There is strong evidence that nutrition matters during the first 1,000 days of life. We know that the right diet during the early years supports healthy growth and brain development. Feeding youngsters can be challenging and no parent should despair if their child refuses even to try broccoli. The key is to consistently offer healthy foods. After all, your child can only decide to eat broccoli one day if you keep serving it on their plate. Follow these healthy eating tips and your toddler will develop good eating habits for life.


Read our tips below, then check out our weaning recipes, toddler recipes and read up on a balanced diet for toddlers.

Mother and baby eating corn

Top 10 healthy eating habits to give your kids

1. Eat together

Family lives are busy but making the most of mealtimes together whenever possible teaches the value of sitting down to a nutritious homecooked meal. You are your child’s role model, so demonstrate how to eat a balanced diet full of variety. And bring your baby to the family table during weaning so they can learn from you.

Read our guide to find out when your baby will be ready for weaning.

2. Help your child explore

Get your child involved in cooking and explain where food comes from. Their curiosity about ingredients will grow and they’ll enjoy trying new meals they’ve had a hand in preparing. Even the littlest cooks can help with simple tasks like growing herbs in pots or washing veg.

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We have lots of easy recipes to make with kids.

3. Make meals enjoyable

Picture your favourite restaurant. Is there always friendly chatter, buzzy music, and, of course, delicious food? We all appreciate relaxed mealtimes so remember this when feeding your toddler. Take the time to natter, play music and serve food on appealing plates (try letting them pick one at the shops).

4. Be realistic

A survey of UK parents found 79% offered toddlers bigger-than-recommended portions. In other words, we may be worrying that our toddlers are eating too little if they don’t clear their plates when, in fact, the reverse is true. The British Nutrition Foundation produces a helpful visual guide for suitable portion sizes of starchy carbohydrates, veg, dairy and protein for toddlers.

Baby playing with food

5. Avoid pressure

Offer variety but don’t insist your child eats something. Let them explore new tastes at their own pace. Whilst a fussy-eating toddler can take their toll on family mealtimes, neophobia at this age is common. Bear in mind that it can take over 10 exposures for them to try new foods.

Our toddler recipes are a great place to start, try our easy pasta sauce, salmon fish fingers and mini shepherd's pies.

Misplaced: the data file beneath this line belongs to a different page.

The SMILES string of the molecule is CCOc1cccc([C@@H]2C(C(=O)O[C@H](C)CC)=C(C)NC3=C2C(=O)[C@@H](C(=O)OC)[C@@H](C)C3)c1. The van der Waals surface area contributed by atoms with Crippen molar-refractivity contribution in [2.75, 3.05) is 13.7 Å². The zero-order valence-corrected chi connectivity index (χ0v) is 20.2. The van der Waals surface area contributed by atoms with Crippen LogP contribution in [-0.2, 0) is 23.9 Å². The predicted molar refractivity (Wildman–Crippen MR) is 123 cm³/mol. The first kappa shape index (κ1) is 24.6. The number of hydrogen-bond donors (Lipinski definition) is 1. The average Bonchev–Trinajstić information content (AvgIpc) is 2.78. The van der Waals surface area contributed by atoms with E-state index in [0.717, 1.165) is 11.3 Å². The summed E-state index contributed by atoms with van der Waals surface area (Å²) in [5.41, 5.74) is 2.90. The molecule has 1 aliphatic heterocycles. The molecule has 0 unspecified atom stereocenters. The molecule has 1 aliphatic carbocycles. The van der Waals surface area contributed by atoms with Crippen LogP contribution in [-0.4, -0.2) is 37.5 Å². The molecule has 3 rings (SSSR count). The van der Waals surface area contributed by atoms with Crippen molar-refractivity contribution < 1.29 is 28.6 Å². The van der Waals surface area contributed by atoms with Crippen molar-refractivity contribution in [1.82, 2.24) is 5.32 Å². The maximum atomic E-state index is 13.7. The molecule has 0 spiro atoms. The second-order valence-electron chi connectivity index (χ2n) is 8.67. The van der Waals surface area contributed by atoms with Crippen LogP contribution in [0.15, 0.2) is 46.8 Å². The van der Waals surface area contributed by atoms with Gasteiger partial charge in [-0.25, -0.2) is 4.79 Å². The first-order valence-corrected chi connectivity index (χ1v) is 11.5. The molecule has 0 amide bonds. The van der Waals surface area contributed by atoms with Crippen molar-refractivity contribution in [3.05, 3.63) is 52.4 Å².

6. Use healthy messaging

Teach your child the health benefits of nutritious foods but don’t tell your pre-schooler that if they eat their peas, they’ll get a treat – this only makes peas less appealing. Avoid labelling foods ‘good’ or ‘bad’. As your child grows, you’ll want them to make nutritious choices for themselves without restriction. Kale and chocolate both have a place in balanced diets and some studies link poor adulthood habits to overly-restrictive childhood eating.

Want to know what a healthy, balanced diet looks like? We have lots of useful information.

7. Find a routine

Babies in particular respond well to structure and learn to expect a tasty lunch if always fed at a similar time each day. Sticking to routines also helps you keep track of what foods they’ve eaten, especially during weaning.

Learn more about how to cook and store your children’s food safely.

8. Minimise distractions

In a world of screens, it can be tempting to show your little one a cartoon whilst they eat. However, growing evidence suggests mindful eating – that is minimising mealtime distractions, including technology – encourages healthier eating as adults.

9. Listen to your child

Respecting your toddler when they say they’re full gives them autonomy. Offer independence by asking if they’d like cauliflower or carrots today. They’ll feel in control, learn to make food choices for themselves and not feel forced to eat if they’re not hungry.

10. Maintain perspective

Like adults, children’s appetites vary: perhaps they’re eating less because they have a cold or slept badly? Resist comparing your toddler to others and always remember they’re their own little person.

Final thoughts...

Remember that teaching healthy eating habits can take time and patience, but you don’t need to get it perfect all at once. Taking small, simple steps to engage your child with healthy eating habits will have a positive impact on their relationship with food over time. If, for any reason you feel your child is struggling with food or being overly picky, speak to your doctor or nutritionist who can offer you further guidance and support.

Do you have a question about children’s nutrition? Ask us in the comments.

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All health content on is provided for general information only and should not be treated as a substitute for the medical advice of your own doctor or any other health care professional. If you have any concerns about your general health, you should contact your local health care provider. See our website terms and conditions for more information.

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